Home Columns Super Over Super Over: 6 great women's games with emerging stars

Super Over: 6 great women’s games with emerging stars

As part of our Super Over series, we take a look at six classic matches in the Women's game.

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Rwanda crush Mali, then coach them, in 2019 (Gisele Ishimwe)

Gisele Ishimwe Rwanda women's team
Rwanda’s women lent a hand to their counterparts from Mali after their Kwibuka match in 2019. Photo: Rwanda Cricket Association.

A match that merits inclusion less for being a thrilling exhibition of the game and more for the story that went into it, Mali’s women’s T20I debut was a demolition by every metric. Mali were bowled out for a scarcely-believable 6, which Rwanda then polished off within the first over. It was a match so stunningly lopsided that it briefly drew attention from a turgid group stage at the Cricket World Cup, though unfortunately much of the media coverage focused on the statistical anomalies rather than the broader significance of the match.

Hosted at the picturesque Gahanga stadium, the Kwibuka Tournament was first held in 2014 and forms part of Rwanda’s yearly remembrance of the 1994 Genocide. 2019 was Mali’s first appearance at the tournament, and indeed their first international outing since a regional tournament in Gambia in 2015. Students of geography may be surprised at the West African nation joining Rwanda and its neighbours Uganda and Tanzania for a tournament thousands of miles away, but Mali is uniquely entwined with the Kwibuka story. At a time when no-one wanted to deal with them, the state stepped in to act as gaoler for several of the most notorious genocide leaders. And in addition to the historical cultural ties, protracted ethnic conflicts in Mali led the cricket board, FeMaCrik, to find inspiration in Rwanda’s experience in using sport as part of its healing process.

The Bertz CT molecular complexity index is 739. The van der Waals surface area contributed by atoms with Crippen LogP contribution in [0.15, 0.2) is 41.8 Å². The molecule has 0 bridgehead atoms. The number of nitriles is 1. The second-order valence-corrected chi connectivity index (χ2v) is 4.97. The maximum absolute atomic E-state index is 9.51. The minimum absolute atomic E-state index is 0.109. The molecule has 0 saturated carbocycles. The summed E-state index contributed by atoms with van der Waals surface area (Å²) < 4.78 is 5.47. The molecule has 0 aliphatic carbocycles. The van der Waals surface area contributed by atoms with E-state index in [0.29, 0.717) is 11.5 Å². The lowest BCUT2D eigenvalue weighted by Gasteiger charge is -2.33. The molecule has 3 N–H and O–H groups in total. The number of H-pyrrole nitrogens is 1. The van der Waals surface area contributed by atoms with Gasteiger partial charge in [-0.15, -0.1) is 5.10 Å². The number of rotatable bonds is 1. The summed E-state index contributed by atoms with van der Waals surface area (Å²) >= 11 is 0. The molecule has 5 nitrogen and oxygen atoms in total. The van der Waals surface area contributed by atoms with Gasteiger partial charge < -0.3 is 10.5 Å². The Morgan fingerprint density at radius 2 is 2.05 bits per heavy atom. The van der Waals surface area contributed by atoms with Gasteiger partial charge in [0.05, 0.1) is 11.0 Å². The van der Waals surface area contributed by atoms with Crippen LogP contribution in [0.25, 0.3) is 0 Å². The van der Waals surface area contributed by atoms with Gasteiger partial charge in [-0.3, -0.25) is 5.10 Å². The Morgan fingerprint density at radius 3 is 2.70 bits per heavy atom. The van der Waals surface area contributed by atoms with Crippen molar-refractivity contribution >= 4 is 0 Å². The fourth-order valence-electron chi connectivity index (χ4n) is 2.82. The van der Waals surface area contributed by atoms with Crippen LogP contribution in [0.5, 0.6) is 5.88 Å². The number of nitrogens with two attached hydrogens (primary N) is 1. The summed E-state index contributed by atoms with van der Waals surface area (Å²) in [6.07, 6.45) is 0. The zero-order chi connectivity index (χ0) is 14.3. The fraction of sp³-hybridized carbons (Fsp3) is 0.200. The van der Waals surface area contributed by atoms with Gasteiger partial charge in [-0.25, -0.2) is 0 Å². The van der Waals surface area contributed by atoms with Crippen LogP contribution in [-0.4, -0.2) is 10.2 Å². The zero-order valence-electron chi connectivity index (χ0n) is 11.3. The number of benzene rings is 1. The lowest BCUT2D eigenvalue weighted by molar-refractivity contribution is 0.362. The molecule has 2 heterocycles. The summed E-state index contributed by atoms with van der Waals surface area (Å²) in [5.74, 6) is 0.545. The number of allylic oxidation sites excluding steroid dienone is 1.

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Speaking to Emerging Cricket after the tournament, FeMaCrik president Kawory Berthé explained: “Mali has a social crisis. There’s been so many attacks, so much violence, you wouldn’t call it a genocide but still, in the central regions of the country there are ethnic groups fighting, killing each other. So we decided it was important to participate. It wasn’t just the sporting carnival, but it’s more the other aspect, which is about contributing to social cohesion. Mali needs that.”

On the field, the experience was chastening, but also fertile ground for learning. While EC’s player to watch, middle-order bat Gisele Ishimwe, didn’t get the chance to make much of an impression during the game, she was part of a touching display of sportsmanship as Rwanda used the extra time provided by the early finish to help Mali learn from the experience with a whole-team coaching session. “The Rwandan team, those ladies, they beat us in the morning, and after lunch… they spent the whole afternoon with us, sharing their knowledge. So really that was very motivating.”

Nick Skinner
Nick Skinnerhttp://heliocentcric.blogspot.com
Born into a family of cricket tragics in Canada and Tri-lingual across English, French and Spanish, Nick has broad experience providing descriptive and entertaining match coverage for multiple events across three continents involving emerging cricket teams. Nick’s personal blog is helicentcric.blogspot.com and tweets as @HeliocentCric, where he tirelessly proselytises the emerging game.

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